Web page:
Open Access
J Extra Corpor Technol
Volume 56, Number 1, March 2024
Page(s) 2 - 9
Published online 15 March 2024

© The Author(s), published by EDP Sciences, 2024

Licence Creative CommonsThis is an Open Access article distributed under the terms of the Creative Commons Attribution License (, which permits unrestricted use, distribution, and reproduction in any medium, provided the original work is properly cited.


Public health research has estimated that 93% of those in need of cardiac care in developing nations do not have access and will go untreated [1]. The challenges to healthcare access are multifactorial but one contributor is a lack of trained personnel [2]. The field of Cardiovascular Perfusion (CVP) is a specialty within cardiac surgery whose professionals operate the heart-lung bypass machine (HLM) to make surgical operation on the heart possible. In the nearly 70 years since its first use, HLM technology has advanced and the field of CVP has increased in complexity necessitating more robust training, education, and knowledge from the clinicians in this field [3, 4].

Although it is difficult to accurately estimate the number of perfusionists worldwide or the actual need for new graduate perfusionists, the literature suggests that the availability of academic perfusion training across the globe is limited. A literature search revealed that only 19 of the 194 countries in the world have perfusion education programs or published literature. Further research shows that the availability of trained professionals, medical resources, and access to cardiac care globally are highly disproportionate, irrespective of population [2].

In a review of perfusion education programs, Stammers identified the primary reason for program closure was due to financial viability [5]. With the niche nature of the field and the very small number of trainees, the financial impact is even greater in small programs or low-income nations. Tuition is the major source of income for academic programs [6] and with very few students, costs cannot be balanced [5, 7]. Universities are unable to support perfusion education programs in regions where professional vacancies are infrequent and therefore class sizes are very small due to limited demand. For these reasons, the primary mechanism of perfusion training in many countries around the world is on-the-job training.

While on-the-job training may provide the clinical and technical skills that a perfusionist requires, didactic education and theoretical foundation are not available to clinicians trained in this manner. In some regions “self-study” materials are provided to trainees for independent exploration [7, 8]. In other regions, no such academic guidance is provided. As research in medicine has shown, with increased levels of education, patient outcomes also increase [9].

It is for these reasons that the pursuit of an alternative educational strategy is necessary. At the (Medical University of South Carolina (MUSC)) a novel Extracorporeal Science (ECS) program was proposed to educate perfusionists around the world. The program faculty saw the need expressed through international colleagues and an opportunity to take their resident curriculum to a broader audience. The program is structured to deliver the didactic education of a traditional Perfusion Education program with the expectation that it will supplement the on-the-job clinical training that students will receive in their global regions. This program was structured to be delivered in English and English fluency was a prerequisite for entry. All courses were taught asynchronously and remotely by the Cardiovascular Perfusion faculty at (MUSC) in the United States.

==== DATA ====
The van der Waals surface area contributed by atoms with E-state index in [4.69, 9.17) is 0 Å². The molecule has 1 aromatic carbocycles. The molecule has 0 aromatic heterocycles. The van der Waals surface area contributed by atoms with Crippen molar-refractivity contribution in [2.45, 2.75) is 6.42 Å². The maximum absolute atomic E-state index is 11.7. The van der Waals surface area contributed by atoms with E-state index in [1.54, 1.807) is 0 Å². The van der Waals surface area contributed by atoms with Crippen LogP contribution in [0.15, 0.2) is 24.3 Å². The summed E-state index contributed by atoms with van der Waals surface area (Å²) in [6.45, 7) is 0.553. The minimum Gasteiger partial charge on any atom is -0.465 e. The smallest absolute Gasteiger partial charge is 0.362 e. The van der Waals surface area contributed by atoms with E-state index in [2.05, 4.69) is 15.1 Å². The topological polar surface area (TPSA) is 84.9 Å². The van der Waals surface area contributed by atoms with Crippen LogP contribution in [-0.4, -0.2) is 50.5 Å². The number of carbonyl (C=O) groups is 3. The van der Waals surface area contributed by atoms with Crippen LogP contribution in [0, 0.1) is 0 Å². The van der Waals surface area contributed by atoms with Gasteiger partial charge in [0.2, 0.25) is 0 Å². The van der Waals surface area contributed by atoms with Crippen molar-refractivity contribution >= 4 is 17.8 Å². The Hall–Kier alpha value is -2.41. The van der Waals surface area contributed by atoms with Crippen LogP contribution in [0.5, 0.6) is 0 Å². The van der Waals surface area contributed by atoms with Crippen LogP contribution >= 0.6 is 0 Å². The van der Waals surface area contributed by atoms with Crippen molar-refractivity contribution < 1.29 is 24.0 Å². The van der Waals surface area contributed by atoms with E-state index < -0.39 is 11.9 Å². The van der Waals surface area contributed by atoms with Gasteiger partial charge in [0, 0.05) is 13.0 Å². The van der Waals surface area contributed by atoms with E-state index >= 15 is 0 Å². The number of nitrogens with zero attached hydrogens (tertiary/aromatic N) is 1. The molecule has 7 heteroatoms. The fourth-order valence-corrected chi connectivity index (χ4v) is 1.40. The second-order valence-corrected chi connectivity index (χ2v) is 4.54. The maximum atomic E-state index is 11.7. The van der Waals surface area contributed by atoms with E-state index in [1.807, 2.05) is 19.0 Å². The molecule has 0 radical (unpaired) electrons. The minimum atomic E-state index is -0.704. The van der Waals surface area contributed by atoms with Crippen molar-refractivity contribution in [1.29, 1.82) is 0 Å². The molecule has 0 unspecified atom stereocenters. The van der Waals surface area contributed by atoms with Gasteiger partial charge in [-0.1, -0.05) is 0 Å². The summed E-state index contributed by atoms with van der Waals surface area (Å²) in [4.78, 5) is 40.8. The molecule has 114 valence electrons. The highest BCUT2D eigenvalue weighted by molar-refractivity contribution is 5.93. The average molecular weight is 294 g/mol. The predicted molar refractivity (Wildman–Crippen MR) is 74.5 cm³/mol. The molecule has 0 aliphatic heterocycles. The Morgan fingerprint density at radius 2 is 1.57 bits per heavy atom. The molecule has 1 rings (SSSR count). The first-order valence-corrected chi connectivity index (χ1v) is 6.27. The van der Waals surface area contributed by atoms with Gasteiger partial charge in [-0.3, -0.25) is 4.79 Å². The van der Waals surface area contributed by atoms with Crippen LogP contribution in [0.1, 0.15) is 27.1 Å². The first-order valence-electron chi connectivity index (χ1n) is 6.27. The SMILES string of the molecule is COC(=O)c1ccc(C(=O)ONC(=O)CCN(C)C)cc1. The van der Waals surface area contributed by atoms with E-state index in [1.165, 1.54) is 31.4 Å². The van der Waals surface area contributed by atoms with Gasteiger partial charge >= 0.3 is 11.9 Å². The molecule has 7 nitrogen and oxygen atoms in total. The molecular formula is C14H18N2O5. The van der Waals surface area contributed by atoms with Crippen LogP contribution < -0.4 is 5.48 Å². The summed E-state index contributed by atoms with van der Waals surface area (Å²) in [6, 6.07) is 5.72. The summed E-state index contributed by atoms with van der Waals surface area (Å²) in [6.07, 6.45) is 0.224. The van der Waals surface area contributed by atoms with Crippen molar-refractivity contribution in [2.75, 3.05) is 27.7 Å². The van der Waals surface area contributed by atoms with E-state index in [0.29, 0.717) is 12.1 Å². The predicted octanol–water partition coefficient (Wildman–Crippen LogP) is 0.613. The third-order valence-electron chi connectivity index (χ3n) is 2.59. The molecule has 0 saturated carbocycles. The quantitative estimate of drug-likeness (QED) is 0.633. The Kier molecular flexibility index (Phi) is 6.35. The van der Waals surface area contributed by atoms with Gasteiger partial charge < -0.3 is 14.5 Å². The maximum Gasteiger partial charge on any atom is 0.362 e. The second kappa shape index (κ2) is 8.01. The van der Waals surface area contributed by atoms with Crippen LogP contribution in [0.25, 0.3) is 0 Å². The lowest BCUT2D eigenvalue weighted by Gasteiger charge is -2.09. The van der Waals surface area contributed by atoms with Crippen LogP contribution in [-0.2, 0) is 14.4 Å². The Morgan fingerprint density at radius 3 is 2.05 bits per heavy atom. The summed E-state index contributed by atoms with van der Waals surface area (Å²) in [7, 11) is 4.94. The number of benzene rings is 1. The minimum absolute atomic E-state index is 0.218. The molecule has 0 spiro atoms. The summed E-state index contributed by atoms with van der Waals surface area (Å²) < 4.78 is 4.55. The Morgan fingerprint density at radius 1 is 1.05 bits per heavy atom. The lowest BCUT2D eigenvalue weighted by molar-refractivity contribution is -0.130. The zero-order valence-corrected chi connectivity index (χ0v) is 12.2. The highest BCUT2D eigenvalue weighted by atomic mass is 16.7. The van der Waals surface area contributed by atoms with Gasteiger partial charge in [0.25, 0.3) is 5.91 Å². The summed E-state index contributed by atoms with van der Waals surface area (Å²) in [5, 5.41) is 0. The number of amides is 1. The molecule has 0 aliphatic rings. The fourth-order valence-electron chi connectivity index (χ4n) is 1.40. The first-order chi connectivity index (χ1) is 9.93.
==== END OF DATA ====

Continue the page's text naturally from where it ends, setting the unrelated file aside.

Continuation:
As the first to develop such a program, we investigated the challenges that may be involved. This research study sought to determine how identified barriers and facilitators to online international health professions education impact the effectiveness of a novel Cardiovascular Perfusion education program.

Materials and methods

This study involved exploratory, sequential mixed methods research in which the qualitative phase preceded the quantitative. This style of mixed methods research is appropriate for topics that have little or no previous research data available [10]. The authors approached each research phase with separate paradigms. The qualitative phase was approached through a constructivist framework to understand the experiences of interviewees. The quantitative phase was approached through a post-positivist framework to objectively collect outcomes data.

The topic of online international health professions education has little to no published literature. For this reason, an open exploration to understand the experiences of health professions educators who have taught international or online students was pursued. Institutional review board (IRB) approval was received from the (MUSC) IRB prior to recruitment and interviews (Pro00118039). Semi-structured interviews were conducted over video conferencing technology with electronic recordings and transcripts being gathered after verbal consent from interviewees.

Transcripts were deidentified and subjects were given identification (ID) numbers by the primary investigator (PI) who conducted all the interviews to maintain consistency. Interviews continued until saturation was achieved and no new information was discovered. Deidentified data was shared with a co-investigator and both PI and co-investigator used thematic analysis to independently analyze the interviews for recurring or profound themes. Triangulation was used to compile the identified themes and investigators continued review until consensus on relevant themes was achieved.

The quantitative analysis centered on the Resident 2022, Online 2022, and Resident 2021 cohorts. The Resident 2021 cohort received content in the traditional in-person lecture-based format in (Charleston, South Carolina at MUSC). The Resident 2022 and Online 2022 cohorts participated in a hybrid format with a flipped classroom style [11] of content delivery which introduces pre-class teaching materials for independent review and reserves classroom time for discussion surrounding the application of the material [12]. Resident 2022 students were physically present for the conversation and Online 2022 students viewed the recorded activities and participated asynchronously where applicable.